The True People’s Champion
Hi, I’m Walter Winchester, and I…am a wrestling fan. It began when I was young. There was just something about the fly ass moves of The Heartbreak Kid, not to mention that glorious head of hair. He pulled me in and I stayed in for a long time.
The hook for me was HBK coming down from the rafters to open his match at WrestleMania XII. That was the coolest thing I had ever seen. I still remember my mom’s fiancé at the time yelling at me over that.
“You gonna watch it,” he barked, “Or just keep rewinding the f**king thing over and over again?”
I wanted to tell him I was just going to rewind it over and over again, but he was a dick, and I preferred to speak to him as little as possible. He is also the same guy who took me to see a show at MSG, only to make me leave before it was over, causing me to miss the infamous Curtain Call. So that dude can suck a hot fart. In fact, the last thing I said to him was, “Hey, can I have these wrestling tapes you bought?”
My mom had broken up with him not long before, and the mood was tense as his friends and him packed up all his stuff and loaded it onto the moving truck. I sat in the living room the whole time, pretending to do something or other, but always keeping an eye on the top cabinet in our wall unit.
That’s where the tapes were.
There were three tapes: 3 FACES OF FOLEY, HELL YEAH: Stone Cold’s Saga Continues, and The Rock’s KNOW YOUR ROLE. Needless to say, this was a sweet score. I couldn’t let it slip through my fingers.
So they’re packing up boxes and bringing them out for an hour or so, and none of them even goes near the tapes. I’m hoping he forgot about them, but I can’t take that chance. Now I was a chubby little kid with big glasses and a gigantic head, the kind of kid you feel a little bad for.
So I used it. I waited until he was outside, then I grabbed the tapes and ran out after him. I made a big show of it, yelling his name as I ran after him, only to get there and try and score some wrestling tapes.
Wrestling tapes were my world when I was younger. I used to collect them obsessively. I ended up with so many that I had no space left for them. Which, in turn, led to me deciding I’d sell a few. I sold five of them, first, and ended up financing a family vacation.
When DVDs came around, old WrestleMania tapes really went up in value – for some reason.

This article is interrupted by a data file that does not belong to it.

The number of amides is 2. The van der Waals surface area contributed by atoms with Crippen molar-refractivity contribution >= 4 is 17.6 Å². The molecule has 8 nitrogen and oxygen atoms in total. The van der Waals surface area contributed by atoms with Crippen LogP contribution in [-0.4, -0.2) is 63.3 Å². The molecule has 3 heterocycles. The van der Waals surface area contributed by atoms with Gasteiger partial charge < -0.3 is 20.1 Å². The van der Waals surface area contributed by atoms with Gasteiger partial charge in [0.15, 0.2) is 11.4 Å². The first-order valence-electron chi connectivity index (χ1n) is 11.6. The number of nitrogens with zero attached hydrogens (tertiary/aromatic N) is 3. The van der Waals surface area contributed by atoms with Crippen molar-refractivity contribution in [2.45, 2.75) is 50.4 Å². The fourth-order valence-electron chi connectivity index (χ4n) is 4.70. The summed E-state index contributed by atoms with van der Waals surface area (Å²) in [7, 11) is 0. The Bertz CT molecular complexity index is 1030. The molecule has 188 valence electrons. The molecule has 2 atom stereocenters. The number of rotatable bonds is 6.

Anyway, I got off topic. Shawn Michaels was my initial reason for tuning in. I was a member of the Kliq, through and through. As you can imagine, when he got hurt in 1997 and had to retire not long after, I was not thrilled.
Luckily I had the pleasure of being able to tune in every week and see Stone Cold Steve Austin tear it up on RAW. It made the bitter pill of losing my favorite wrestler go down a lot smoother.
I stayed on board for a while after that. How could I have left? So many guys were at the top of their game during that period: Austin, Rock, Foley, Undertaker, Triple H, Owen Hart (sad to mention, but it’s true. He was killing it when he took that fall). It’s a shame HBK wasn’t around, but that didn’t stop the Attitude Era from being compelling television week in and week out.
I’ve always come in and out of the wrestling scene. I even flirted with the idea of making a film about the Indy wrestling circuit starring my buddy, a fairly well known independent wrestler himself. I wrote up a script and everything.
It was called, “The Squared Circle,” about two buddies who wrestle under the names Jack and Jerk Off: The Off Brothers. It was a solid script, but I got impatient. My idea was for the film to be a slow build.
It’d be all character development, saving the actual wrestling until the climax, when we do one big match full of spectacle. I got impatient though, because I really just wanted to get to the wrestling.
So at like sixty-pages in, all the character development I had built up was dropped in favor of some good ol’ fashioned wrasslin’.
Damn it! I went off topic again.
I started to grow up and wrestling would go by the wayside a lot easier. I would still check in, but I wouldn’t make sure to tune in for Raw and SmackDown anymore. I’d come back to watch HBK wrestle, or I tuned in when D-X came back, but from about 2006 to 2011, I wasn’t much more than a part time fan.
To me the product wasn’t worth investing in full time. That is, until, CM Punk sat down on the ramp and got my full attention.
I just so happened to turn on Monday Night Raw that night, after watching whatever show I used to watch at ten, and I caught the last few minutes of the broadcast, just in time for Punk’s worked shoot. For those unfamiliar with wrestling terms, he was handed a microphone and given a specific amount of time to say whatever he wanted.
I remember watching it and texting my friends, telling them to turn on wrestling because Punk was blowing the doors off the place. HBK was gone by this time. I figured I was done completely with wrestling after seeing him and Undertaker put on two of the best matches I’ve ever seen at WrestleMania 25 and 26. What else was there for me to see in WWE? Then I got my answer: CM Punk.
I was back in. That also happened to be the same summer that I had to fly out to California for a meeting about a script I wrote, so I took full advantage of it. I attended Summerslam that year, just to see CM Punk vs. John Cena II.